It was 1994, or thereabouts, and I was a young pup working for Lamar Alexander with the unlikely title of Editor in Chief (air quote air quote—I can’t bring myself to put them in any kind of proper place) of his 1996 presidential campaign. Long story.
But I’d shown up bright and shiny (and in my 20s) to meet with Knoxville’s Associated Press reporter, Duncan Mansfield. Duncan wasn’t working on a story, per se, but knew of me from my days at Whittle Communications, knew that I’d been hand picked for my job by mover and shaker Tom Ingram, and simply wanted to know exactly what I was doing. I wasn’t about to tell him anything, of course, but had been wanting to meet him since first I saw him.
He seemed so warm and fuzzy—a function mostly of his predilection for rumpled khakis, broad-cloth shirts, and near-undone ties. And his hair—oh, that hair!—a furry mop-top that belied the powerful intellect, laser-like focus, and wickedly dry wit of the mind that lay immediately below it. I liked him the first moment I saw him. He had this disarming affect on many—which he used to great effect, I suppose, in his 24-year career as an AP journalist, covering Boston and Columbia, S.C., before ending up here in K-town.
We lunged and parried a bit during our lunch, then settled into amiable shoptalk, as Duncan was wont to do. Duncan had covered Michael Dukakis’ campaign in ’88, and was a font of wisdom about how the press treated candidates. He continued to pry, oh-so-subtly; I continued to deflect with much less finesse. But I enjoyed my time with Duncan—his journalist-first approach was obvious, and I admired it even as I pretended to ignore it. He was top-notch.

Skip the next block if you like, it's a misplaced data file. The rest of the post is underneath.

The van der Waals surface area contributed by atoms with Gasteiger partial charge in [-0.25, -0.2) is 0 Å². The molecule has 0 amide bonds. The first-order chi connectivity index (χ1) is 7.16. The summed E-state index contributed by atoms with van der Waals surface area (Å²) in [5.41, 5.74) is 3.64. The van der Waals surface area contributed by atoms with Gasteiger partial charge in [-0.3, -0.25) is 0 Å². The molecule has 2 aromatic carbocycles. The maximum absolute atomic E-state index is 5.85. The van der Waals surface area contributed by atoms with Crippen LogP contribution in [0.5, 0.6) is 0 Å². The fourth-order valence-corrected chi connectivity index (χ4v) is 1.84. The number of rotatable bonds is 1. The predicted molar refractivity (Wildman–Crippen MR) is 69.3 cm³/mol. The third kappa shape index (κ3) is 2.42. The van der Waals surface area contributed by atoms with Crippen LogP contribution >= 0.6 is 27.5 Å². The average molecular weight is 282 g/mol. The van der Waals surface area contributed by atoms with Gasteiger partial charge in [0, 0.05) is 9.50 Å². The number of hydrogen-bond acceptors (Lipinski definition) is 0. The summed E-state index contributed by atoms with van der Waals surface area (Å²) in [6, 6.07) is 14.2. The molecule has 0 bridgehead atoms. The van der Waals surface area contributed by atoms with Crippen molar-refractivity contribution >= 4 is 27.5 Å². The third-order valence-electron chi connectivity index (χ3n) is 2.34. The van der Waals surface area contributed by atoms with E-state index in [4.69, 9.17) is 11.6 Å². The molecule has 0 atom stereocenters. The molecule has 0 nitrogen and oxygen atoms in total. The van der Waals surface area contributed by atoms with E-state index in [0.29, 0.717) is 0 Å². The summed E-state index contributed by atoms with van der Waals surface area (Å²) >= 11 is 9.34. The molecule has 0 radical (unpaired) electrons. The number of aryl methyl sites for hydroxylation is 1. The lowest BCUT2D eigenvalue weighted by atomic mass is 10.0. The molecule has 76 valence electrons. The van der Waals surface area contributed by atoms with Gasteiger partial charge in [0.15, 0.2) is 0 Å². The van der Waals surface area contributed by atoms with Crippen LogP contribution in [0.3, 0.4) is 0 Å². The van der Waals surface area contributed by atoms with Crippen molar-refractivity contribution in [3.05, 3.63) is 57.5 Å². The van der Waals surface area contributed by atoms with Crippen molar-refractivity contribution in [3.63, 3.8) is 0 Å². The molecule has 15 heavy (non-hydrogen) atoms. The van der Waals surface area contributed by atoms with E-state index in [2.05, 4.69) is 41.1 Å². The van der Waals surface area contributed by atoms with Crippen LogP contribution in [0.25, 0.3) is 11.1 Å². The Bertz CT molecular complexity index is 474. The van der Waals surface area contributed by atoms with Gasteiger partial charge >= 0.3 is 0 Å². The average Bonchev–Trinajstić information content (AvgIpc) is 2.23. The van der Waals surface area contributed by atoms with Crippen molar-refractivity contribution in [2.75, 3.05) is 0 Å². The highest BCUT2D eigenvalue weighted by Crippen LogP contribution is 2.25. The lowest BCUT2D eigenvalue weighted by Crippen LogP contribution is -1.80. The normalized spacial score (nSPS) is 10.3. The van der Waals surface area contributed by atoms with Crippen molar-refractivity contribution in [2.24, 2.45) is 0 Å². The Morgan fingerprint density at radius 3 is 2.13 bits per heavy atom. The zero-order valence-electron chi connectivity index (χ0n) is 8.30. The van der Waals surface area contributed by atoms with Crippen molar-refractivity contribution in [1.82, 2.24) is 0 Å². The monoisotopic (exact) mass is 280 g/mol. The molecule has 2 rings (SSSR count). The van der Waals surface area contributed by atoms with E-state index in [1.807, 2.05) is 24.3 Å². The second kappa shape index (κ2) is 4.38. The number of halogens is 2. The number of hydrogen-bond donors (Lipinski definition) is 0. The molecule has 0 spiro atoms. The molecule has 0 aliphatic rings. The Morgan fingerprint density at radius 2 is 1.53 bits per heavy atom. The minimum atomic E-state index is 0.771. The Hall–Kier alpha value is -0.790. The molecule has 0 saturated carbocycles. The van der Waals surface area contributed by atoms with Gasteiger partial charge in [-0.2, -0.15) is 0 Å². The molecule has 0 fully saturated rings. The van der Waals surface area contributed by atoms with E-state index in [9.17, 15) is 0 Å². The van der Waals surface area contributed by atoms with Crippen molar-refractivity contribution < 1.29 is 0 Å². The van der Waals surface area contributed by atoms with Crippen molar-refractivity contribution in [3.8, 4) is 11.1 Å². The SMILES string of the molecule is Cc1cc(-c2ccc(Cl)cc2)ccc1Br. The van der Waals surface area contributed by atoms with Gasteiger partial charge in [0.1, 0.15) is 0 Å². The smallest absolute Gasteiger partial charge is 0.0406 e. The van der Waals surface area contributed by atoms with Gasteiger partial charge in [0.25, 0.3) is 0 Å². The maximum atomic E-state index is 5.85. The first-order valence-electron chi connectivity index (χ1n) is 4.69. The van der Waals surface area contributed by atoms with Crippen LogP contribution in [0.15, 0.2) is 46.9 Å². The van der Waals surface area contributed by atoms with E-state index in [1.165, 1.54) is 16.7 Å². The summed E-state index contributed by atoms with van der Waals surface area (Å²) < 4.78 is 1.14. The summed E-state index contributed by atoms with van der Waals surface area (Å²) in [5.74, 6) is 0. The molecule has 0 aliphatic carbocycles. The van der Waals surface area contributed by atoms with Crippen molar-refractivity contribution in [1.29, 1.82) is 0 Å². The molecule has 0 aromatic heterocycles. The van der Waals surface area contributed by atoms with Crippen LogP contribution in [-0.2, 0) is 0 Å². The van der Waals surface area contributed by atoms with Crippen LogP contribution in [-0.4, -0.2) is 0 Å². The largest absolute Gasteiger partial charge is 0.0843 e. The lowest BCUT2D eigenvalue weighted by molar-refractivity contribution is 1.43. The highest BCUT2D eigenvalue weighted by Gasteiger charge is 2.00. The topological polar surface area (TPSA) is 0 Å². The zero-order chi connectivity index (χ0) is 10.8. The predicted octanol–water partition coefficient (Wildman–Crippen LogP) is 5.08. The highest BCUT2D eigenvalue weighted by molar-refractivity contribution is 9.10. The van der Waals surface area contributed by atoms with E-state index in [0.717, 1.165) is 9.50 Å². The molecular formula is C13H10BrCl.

Years later—21, to be exact—I bumped into him again, this time at the Tennessee Valley Authority, where he had a role as a public relations consultant and editor (and I had a role as Web content consultant and editor). Here he was sometimes frustrated by the bureaucracy—and frustrating for his peers as the voice of transparency, whether it was needed or not.
But more frequently, he shined as the one person who could truly grasp the magnitude of TVA and understand its inner political workings. His political education, erudition, and command of the effable stood him well in this post. (As did many other e-words, I’m sure—energy, engagement, exactitude, etc.)
So his colleagues were shocked and saddened when Duncan received a cancer diagnosis last fall. He didn’t share the details—all we knew was that it was serious. With a capital-S.
It turned out to be stage-4 pancreatic cancer, one of the most deadly of the lot, and sure enough it claimed Duncan last Thursday, July 16.
His boss, Gail Rymer, described him as “dedicated and strong,” and that he was. The News Sentinel described him as a “dedicated, fair journalist.” He was that, too. As a journalist who insisted on factual accuracy above everything, fairness, and transparency, he was the last of a dying breed. And sure enough, his death is a loss for local media—and for our community.
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